Myoovi is a wearable device designed to relieve period pain

British doctor Adam Hamdi has developed a discreet wearable pad that can be secured to the skin to help ease the wearer’s menstrual cramps.

The wireless device, called Myoovi, uses electrical nerve stimulation (TENS) technology to relieve pain.

Myoovi founder Hamdi said he came up with the product idea while working in general practice for the UK’s national health service (NHS), where he noticed that over-the-counter pain relievers weren’t working for everyone. he has period pain.

Woman wearing Myovi
Myoovi can be worn under clothes while on the go

He believes the portable device could offer an attractive alternative to the “bulky and wire-filled” TENS machines already on the market.

“I saw many patients with period pain and endometriosis who were not helped by painkillers,” Hamdi told Dezeen.

“​​​​I found that TENS technology was a well-researched and proven method to help; however, most patients either didn’t know what it was or were reluctant to use it because its bulky and wire-filled nature,” he continued.

“This gave me the idea to introduce a new product that is wireless, portable and discreet and to create a brand that aims to raise awareness.”

Through Myovi TENS machines
A TENS machine is contained within a disc-shaped device

The Myoovi device incorporates a disk-shaped TENS machine, a USB-chargeable battery and three control buttons, which will adjust the strength and pattern of the pulses.

TENS machines work by sending small electrical pulses from pads attached to the skin above the source of pain.

These pulses work by blocking or reducing the pain signals that travel to the spinal cord and brain, which can reduce pain for the wearer.

Brown Myovi period pain relief device
The device sends small electrical pulses to the brain to block the pain signals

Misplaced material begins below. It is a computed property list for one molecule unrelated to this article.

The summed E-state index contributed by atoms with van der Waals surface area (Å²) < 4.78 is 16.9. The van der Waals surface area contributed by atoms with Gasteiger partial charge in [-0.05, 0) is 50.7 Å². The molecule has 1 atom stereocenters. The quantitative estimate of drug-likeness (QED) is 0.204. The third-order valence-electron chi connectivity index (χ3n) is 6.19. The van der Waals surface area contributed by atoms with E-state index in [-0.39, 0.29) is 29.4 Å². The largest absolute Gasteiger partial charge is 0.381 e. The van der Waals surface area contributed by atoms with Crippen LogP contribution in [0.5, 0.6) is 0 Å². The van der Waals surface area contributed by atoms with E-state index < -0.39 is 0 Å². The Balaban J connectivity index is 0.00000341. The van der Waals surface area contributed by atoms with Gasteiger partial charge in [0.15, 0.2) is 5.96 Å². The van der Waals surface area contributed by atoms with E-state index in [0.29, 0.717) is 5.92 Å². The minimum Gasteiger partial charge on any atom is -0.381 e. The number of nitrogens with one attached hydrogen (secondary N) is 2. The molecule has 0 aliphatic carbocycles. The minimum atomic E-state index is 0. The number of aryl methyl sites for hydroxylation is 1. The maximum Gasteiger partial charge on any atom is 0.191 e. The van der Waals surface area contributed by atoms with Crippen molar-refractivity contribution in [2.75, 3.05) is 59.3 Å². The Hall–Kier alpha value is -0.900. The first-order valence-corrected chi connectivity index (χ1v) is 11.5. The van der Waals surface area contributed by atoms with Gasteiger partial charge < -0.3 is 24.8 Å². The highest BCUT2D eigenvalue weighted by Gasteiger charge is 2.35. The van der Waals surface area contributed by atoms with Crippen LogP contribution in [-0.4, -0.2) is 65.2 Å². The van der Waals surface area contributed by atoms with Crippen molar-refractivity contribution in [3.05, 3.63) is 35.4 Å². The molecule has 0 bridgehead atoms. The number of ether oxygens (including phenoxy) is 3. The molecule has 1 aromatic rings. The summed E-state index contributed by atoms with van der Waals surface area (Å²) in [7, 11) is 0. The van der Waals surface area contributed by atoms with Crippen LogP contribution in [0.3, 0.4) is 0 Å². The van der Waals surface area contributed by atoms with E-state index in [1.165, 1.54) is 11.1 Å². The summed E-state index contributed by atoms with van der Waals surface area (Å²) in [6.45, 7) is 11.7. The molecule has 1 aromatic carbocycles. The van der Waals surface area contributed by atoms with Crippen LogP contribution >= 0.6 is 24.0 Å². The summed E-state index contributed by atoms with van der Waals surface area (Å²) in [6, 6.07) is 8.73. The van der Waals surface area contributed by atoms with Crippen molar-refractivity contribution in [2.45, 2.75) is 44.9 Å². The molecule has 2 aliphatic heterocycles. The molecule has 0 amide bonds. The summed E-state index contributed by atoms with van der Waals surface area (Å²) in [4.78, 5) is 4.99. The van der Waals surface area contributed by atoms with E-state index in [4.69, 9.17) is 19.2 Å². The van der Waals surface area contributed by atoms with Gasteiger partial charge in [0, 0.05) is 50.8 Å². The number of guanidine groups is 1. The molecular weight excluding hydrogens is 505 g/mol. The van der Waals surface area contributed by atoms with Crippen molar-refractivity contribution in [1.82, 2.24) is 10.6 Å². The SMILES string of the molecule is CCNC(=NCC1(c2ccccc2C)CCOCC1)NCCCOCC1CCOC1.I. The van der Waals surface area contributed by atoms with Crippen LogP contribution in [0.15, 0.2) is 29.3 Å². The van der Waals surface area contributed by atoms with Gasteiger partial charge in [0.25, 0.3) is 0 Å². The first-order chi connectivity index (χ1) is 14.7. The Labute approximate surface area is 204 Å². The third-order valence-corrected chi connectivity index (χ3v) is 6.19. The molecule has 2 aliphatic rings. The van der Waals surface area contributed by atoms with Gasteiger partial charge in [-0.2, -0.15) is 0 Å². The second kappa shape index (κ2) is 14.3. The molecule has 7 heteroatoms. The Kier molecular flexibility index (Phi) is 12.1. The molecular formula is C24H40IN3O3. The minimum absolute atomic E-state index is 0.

The Myoovi device lasts for up to ten hours on a single charge and comes in a kit that includes two butterfly pads made of polyurethane (PU) synthetic leather.

The 7.5 centimeter long pads, available in three different skin tone colours, are attached like a plaster to the pain center via a bio-compatible self-adhesive conductive hydrogel on the underside of the pad.

The gel pads under the clothes usually last between 20-30 uses or until they are no longer sticky, which Hamdi says usually translates to two months of wear.

A Myovi stuck to a woman's back
A butterfly-shaped pad can be secured to the skin

According to Hamdi, when switched on, Myoovi feels like a pulsing massage, with the electrical sensation causing a tingling sensation.

“The device is super light so you don’t even notice it’s there until you turn it on,” Hamdi said. “When you do that, you’ll feel these little pulses in the area where the device is,” he said.

“These pulses work by distracting and blocking your pain receptors in the area and this prevents them from being able to pick up any pain.”

Myoovi was designed to reduce pain from conditions such as endometriosis, polycystic ovary syndrome or pelvic inflammatory disease, although NHS guidance says there is not enough research to determine whether TENS is a “reliable method of pain relief”.

He points out that more high-quality scientific research is needed and medical trials are underway, adding that “healthcare professionals have reported that it seems to help some people”.

Series Myovi
It comes with a USB charger that lasts up to 10 hours

Other items designed to reduce pain associated with menstruation include a wristband for menopausal women called Grace, designed to control and relieve hot flashes by Loughborough University graduate Peter Astbury.

Meanwhile, industrial designer Lauren Lee designed a heated wall called Warm Wall to offer people a communal place to ease their menstrual cramps.

Images courtesy of Myoovi.

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